‘Hacking’ can make cheap become innovative
CAROLANN Rule, former editor of homes and lifestyle magazine Western Living, is a self-described design junkie.
I like having interesting design in my life, whether it’s what I’m wearing, what I live with or where I go, she says.
In her years at Western Living, first as homes editor and then as editorin-chief, Rule was always shopping for ideas for her own Vancouver-area home, as well as for the magazine. She discovered some of the most creative ones were in the residences of architects and interior designers, who don’t always have the same financial resources as their clients.
Now she has launched a website — Frugalbits.com — that offers a daily tip on how to get top value for the least money, such as the cheapest, chicest Palm Springs hotels, Lululemon outlets or how to make Ikea furniture look like itGs custom-designed.
Although there are long-operating websites devoted to what’s known as Ikea hacking, Rule first got into customizing Ikea’s wares several years ago when she and her husband, garden designer Ron Rule, had an addition built to their house.
In one small bathroom, they had planned to use a sink with a shallow vanity. They had thought it would require a custom cabinet, but designer John Mason advised getting a basic Ikea cabinet that he could modify to accommodate the sink.
John is very clever and a hacker from way back, says Carolann. I’ve seen him do amazing things with standard products.
She cautions that hackers should be careful not to compromise the structural integrity of the piece, especially if it is not solid wood. Mason has taken items into woodworking shops that have the tools and expertise to deal with a variety of materials.
In her new bedroom, Rule was contemplating 18 linear feet of custombuilt closets when Mason suggested she take a closer look at Ikea’s Pax wardrobe system.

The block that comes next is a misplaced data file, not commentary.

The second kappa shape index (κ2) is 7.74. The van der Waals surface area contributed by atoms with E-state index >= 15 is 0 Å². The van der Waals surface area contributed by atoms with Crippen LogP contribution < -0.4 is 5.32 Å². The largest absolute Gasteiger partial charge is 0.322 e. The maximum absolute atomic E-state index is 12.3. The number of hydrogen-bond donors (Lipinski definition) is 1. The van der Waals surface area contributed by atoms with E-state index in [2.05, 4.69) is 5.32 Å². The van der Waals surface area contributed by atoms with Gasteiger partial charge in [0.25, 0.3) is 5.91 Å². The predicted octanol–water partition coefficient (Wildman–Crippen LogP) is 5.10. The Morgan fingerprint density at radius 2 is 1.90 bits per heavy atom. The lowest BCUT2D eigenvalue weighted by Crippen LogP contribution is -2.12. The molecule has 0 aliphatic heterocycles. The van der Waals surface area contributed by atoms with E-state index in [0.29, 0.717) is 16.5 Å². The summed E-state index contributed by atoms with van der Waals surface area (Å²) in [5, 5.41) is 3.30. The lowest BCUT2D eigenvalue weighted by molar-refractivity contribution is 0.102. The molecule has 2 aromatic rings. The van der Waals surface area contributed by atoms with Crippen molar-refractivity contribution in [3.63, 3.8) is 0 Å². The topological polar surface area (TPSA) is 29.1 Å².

The Pax had some appealing features — it was well thought-out with great interior fittings and concealed hinges — but the problem was how to make it look built-in. The roomGs ceiling rises from seven feet at the wall to 12 feet in the middle.
The Pax wardrobe came in two heights, but the shorter one would have left wasted space at the top and the taller one would have had to be placed away from the wall, losing floor space.
Rule’s contractor, Colin Smith of First Choice Repairs & Services, suggested buying the taller one, which he cut to fit under the slanted ceiling and snugly against the wall. Since the space was wider than the cabinets, extra doors were cut to fill in the sides. Like pairing an inexpensive dress with costly shoes, Rule purchased iconic Protean stainless steel knobs for $14.40 each from Cantu Bathrooms and Hardware.
Because you touch them, I think the way (the knobs) feel in your hand is as important as their appearance, she says. Similarly, she used $11 Ikea Lenda curtains in the bedroom, but they had more substantial stainless steel rods, which were custom-cut.
The point is not to find the cheapest thing, but the right thing, says Rule. Sometimes the Ikea solution is the best solution.
In her kitchen, for example, she wanted a shelf with stainless steel rungs over her stove. Ikea’s Grundtal shelf was the right idea, but the wrong size to fit the alcove where her stove is located.
She bought one and took it to Quest Metal Works for alterations. General manager Shawn Boivin recommended measuring both at the front and back of the alcove, and then cut the shelf to perfectly fit the space above her stove. He also removed the brackets and drilled countersunk holes in the end pieces so the shelf fits neatly against the wall.
It was not super cheap, says Rule, but it was less expensive than custom-made from scratch.
When Rule then asked Boivin to make a three-shelf Grundtal spice rack narrower, he said it would be much less expensive to convert the piece into a single long horizontal shelf instead of three vertical ones — an elegant solution.
Not all of Rule’s hacks have had such elegant results — like a Morkedal bed that reminded her vaguely of a Niels Bendtsen model she loved that was five times the price. She had the upholstery changed and the legs replaced, but said she will eventually invest in the Bendtsen bed. The Morkedal bed was not good value for money, she says, but it works in the meantime. And it didn’t break the bank. Ikea pieces are well enough made and designed, says Rule, but one of their best features is that I can take liberties with them that I would never take with pricier stuff.
— Postmedia News
Ikea furniture made to look custom-designed, among other things. Carolann Rule has launched a website called Frugalbits.com, which gives people tips on how to do it.